Hail and thunderstorms predicted to upstage major heat waves and forest fires
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This summer, Europe and many other parts of the world has been marked by heat waves and forest fires. In the UK, the driest month of July since 1935 was recorded and forest fires have been raging close to London. Now, a significant weather change is affecting Western Europe with hail and thunderstorms in the forecast.
The situation is worrying, according to Jesús San-Miguel at the EU's forest fire data authority, as we are still in the middle of the traditionally volatile fire season.
In July for several days in a row, the temperature has reached over 30 degrees C in England and Wales, and on Sunday there was recorded a high of 34.9 degrees C / 94,8 F in Charlwood in Surrey, according to The Guardian. July was the driest month since 1935 in England - and parts of south-east England has experienced the driest month of July historically on record.
According to EDC, the European drought observatory, 47 percent of the EU region is experiencing drought-like conditions and 15 percent suffers from severe water shortages.
Fires have been raging in Europe during the summer, data from the European Forest Fire Information System, EFFIS, shows that the previous record from 2017 has been broken.
659,541 hectares of land have burned in Europe so far this summer, compared to 420,913 hectares during the same period in 2017.
Risk of flooding
Hail showers and rainy weather is expected in the coming days in both the UK and France. The British Met Office warns of thunderstorms and heavy rain, with the risk of flooding.
The French weather institute Météo France has issued orange warnings on Tuesday in five departments in the country, writes Le Parisien. Heavy thunder, rain and hail storms are expected.
Photo Credit: (cover photo above) Hailstorm in San Jose, California, May 9th, 2005. Photo: Wikipedia Commons
Major forest fires and heat domes in Europe and beyond this summer
SPAIN: At least eleven people have been injured, three of them seriously, on August 17, when passengers were panicking to evacuate a train in an area affected by a forest fire near Valencia, Spain.
The train, traveling from Valencia to Zaragoza, was forced to stop between two stations due to being dangerously close to one of the several forest fires raging in Spain, according to El País.
The conductor asked the train's 48 passengers to remain on board. Some panicked, broke several windows and jumped off the train to escape. Realizing how close the fire was, they returned to the train. At least eleven people were burned and three of them were seriously injured.
Over 270,000 hectares burned this season in Spain
The fire that which involved Wednesday's train incident started in the town of Bejís in the Castellón province on Monday. Since then, 4,000 hectares have burned and over 2,000 people have been evacuated, several Spanish media reports.
In total, over 270,000 hectares have burned down in Spain this year, according to the state radio and television company RTVE.
In the first week of August, firefighters were struggling to control wildfires raging in the northwestern parts of Spain. In the region of Galicia, six fires were raging as the third heat wave of the summer sweeps across the country. Almost 3,000 hectares had been been burned in the region by August 6.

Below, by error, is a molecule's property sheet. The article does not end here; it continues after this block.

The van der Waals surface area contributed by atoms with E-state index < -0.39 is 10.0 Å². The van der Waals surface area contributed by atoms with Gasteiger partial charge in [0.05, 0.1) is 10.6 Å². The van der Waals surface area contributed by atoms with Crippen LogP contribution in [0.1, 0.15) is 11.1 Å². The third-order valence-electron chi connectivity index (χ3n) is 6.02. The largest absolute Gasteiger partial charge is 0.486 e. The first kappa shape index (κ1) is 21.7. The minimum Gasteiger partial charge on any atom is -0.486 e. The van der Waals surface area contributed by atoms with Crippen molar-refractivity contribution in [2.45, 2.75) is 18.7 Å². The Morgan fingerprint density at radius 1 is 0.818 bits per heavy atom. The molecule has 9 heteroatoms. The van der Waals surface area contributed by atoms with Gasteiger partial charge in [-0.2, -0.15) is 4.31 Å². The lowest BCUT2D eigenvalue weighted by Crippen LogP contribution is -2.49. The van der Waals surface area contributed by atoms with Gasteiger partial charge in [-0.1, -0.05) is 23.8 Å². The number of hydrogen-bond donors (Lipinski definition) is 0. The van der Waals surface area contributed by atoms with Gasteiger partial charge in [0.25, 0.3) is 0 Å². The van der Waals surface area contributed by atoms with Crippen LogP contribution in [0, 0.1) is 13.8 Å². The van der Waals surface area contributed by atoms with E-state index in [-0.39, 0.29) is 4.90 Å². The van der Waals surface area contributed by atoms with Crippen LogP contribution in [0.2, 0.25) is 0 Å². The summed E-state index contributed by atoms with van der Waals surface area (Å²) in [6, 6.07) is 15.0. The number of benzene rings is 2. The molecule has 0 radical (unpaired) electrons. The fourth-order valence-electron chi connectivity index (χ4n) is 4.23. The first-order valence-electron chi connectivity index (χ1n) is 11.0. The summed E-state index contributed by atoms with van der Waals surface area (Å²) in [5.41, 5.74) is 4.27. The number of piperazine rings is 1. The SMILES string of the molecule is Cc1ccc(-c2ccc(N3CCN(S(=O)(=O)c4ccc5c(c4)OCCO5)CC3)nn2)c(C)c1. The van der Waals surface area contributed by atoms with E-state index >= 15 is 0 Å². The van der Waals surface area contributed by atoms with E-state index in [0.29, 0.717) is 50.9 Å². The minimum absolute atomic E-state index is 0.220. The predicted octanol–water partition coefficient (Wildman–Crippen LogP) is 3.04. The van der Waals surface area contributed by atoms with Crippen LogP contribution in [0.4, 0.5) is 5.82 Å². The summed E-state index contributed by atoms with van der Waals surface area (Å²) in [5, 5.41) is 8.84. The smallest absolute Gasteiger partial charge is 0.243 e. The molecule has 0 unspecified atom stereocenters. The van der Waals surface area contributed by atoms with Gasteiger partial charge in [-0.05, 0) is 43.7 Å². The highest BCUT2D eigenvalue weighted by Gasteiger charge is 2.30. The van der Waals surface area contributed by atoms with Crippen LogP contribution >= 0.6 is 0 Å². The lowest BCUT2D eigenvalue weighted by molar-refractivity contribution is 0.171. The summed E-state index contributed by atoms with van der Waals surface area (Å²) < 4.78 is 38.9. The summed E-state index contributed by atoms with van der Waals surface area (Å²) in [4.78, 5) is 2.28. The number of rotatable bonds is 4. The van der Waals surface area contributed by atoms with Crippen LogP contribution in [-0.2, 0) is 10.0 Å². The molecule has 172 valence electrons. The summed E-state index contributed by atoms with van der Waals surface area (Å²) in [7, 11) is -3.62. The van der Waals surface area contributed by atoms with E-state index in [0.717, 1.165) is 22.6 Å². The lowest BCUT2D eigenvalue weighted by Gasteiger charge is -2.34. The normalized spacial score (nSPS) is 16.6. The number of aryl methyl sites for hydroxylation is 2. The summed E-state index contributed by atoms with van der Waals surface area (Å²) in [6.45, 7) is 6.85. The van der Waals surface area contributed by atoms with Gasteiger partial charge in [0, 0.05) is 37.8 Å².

In the area around the town of Boiro, around 700 people were evacuated. On several occasions, the temperature was measured at almost 41 degrees C / 105,8 F.
Since the beginning of the year, Spain has been hit by close to 400 forest fires - more than in any other country in Europe, according to Effis, an institution within the EU that monitors the fire situation in Europe using satellite images.
More than 1000 heat related deaths in Europe this summer as the heat dome reaches northern Europe
An extensive article by the BBC outlined the heat and wildfire situation, as it stood by mid July, and maps out strong data for to what the situation may be due to climate change.
According to the BBC, in Spain and Portugal, more than 1,000 deaths have been caused by the heat in mid July. A forest fire in Losacio in the north-west left one firefighter dead on Sunday July 17m and the body of a 69-year-old shepherd was found the day after.
Temperatures in Portugal hit 47 C / 116,6 F on Thursday July 16- a record for July. Most of the country has been placed under high fire danger by the national meteorological office IPMA.
However, the heat wave moved further north with a stronger ferocity than ever previously recorded: Germany's DWD weather service recorded a national record temperature of 41.2C in the city of Duisburg in July 2019.
The Netherlands saw one of its hottest days on record on Tuesday July 14 with 38.9C in Maastricht.
Scandinavia mostly escaped the heat dome, and only experienced temperatures approaching or exceeding 30 degrees in localised areas and in shorter spurts. However, the UK experienced some of the hottest weather ever recorded.
Extreme droughts affecting drinking water levels Spain, Italy and several other areas
FRANCE: On August 5, international media reported on a new wave of extreme heat in France. Almost every part of the country is affected, and in 100 municipalities the tap water has run dry. The government is putting together a crisis management group and urging the population to be sparing with drinking water.